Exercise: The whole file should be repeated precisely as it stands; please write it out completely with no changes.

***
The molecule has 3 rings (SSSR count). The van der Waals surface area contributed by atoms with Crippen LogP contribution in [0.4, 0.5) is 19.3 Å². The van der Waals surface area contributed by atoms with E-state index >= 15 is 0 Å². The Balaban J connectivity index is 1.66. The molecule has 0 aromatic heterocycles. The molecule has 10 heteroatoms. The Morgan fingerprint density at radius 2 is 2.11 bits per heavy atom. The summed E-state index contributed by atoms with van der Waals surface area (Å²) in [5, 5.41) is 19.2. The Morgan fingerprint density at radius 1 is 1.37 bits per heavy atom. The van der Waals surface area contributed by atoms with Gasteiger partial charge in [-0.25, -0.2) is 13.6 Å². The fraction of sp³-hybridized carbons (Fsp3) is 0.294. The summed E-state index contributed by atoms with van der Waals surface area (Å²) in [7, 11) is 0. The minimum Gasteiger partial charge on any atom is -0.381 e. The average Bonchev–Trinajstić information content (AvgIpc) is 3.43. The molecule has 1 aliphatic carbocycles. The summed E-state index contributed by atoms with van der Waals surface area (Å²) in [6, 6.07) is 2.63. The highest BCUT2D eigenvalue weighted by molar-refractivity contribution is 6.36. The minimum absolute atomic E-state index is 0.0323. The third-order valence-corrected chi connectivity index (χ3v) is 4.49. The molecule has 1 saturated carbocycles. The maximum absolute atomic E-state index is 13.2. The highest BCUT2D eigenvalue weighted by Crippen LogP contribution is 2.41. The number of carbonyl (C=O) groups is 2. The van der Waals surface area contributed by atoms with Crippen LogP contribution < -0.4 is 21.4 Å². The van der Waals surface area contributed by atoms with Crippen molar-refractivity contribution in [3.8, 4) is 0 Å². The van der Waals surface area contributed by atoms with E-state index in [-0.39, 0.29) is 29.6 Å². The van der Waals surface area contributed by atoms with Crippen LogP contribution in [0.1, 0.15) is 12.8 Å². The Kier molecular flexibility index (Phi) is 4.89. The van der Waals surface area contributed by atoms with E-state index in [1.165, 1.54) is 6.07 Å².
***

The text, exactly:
The molecule has 3 rings (SSSR count). The van der Waals surface area contributed by atoms with Crippen LogP contribution in [0.4, 0.5) is 19.3 Å². The van der Waals surface area contributed by atoms with E-state index >= 15 is 0 Å². The Balaban J connectivity index is 1.66. The molecule has 0 aromatic heterocycles. The molecule has 10 heteroatoms. The Morgan fingerprint density at radius 2 is 2.11 bits per heavy atom. The summed E-state index contributed by atoms with van der Waals surface area (Å²) in [5, 5.41) is 19.2. The Morgan fingerprint density at radius 1 is 1.37 bits per heavy atom. The van der Waals surface area contributed by atoms with Gasteiger partial charge in [-0.25, -0.2) is 13.6 Å². The fraction of sp³-hybridized carbons (Fsp3) is 0.294. The summed E-state index contributed by atoms with van der Waals surface area (Å²) in [7, 11) is 0. The minimum Gasteiger partial charge on any atom is -0.381 e. The average Bonchev–Trinajstić information content (AvgIpc) is 3.43. The molecule has 1 aliphatic carbocycles. The summed E-state index contributed by atoms with van der Waals surface area (Å²) in [6, 6.07) is 2.63. The highest BCUT2D eigenvalue weighted by molar-refractivity contribution is 6.36. The minimum absolute atomic E-state index is 0.0323. The third-order valence-corrected chi connectivity index (χ3v) is 4.49. The molecule has 1 saturated carbocycles. The maximum absolute atomic E-state index is 13.2. The highest BCUT2D eigenvalue weighted by Crippen LogP contribution is 2.41. The number of carbonyl (C=O) groups is 2. The van der Waals surface area contributed by atoms with Crippen LogP contribution < -0.4 is 21.4 Å². The van der Waals surface area contributed by atoms with Crippen molar-refractivity contribution in [3.8, 4) is 0 Å². The van der Waals surface area contributed by atoms with E-state index in [-0.39, 0.29) is 29.6 Å². The van der Waals surface area contributed by atoms with Crippen LogP contribution in [0.1, 0.15) is 12.8 Å². The Kier molecular flexibility index (Phi) is 4.89. The van der Waals surface area contributed by atoms with E-state index in [1.165, 1.54) is 6.07 Å².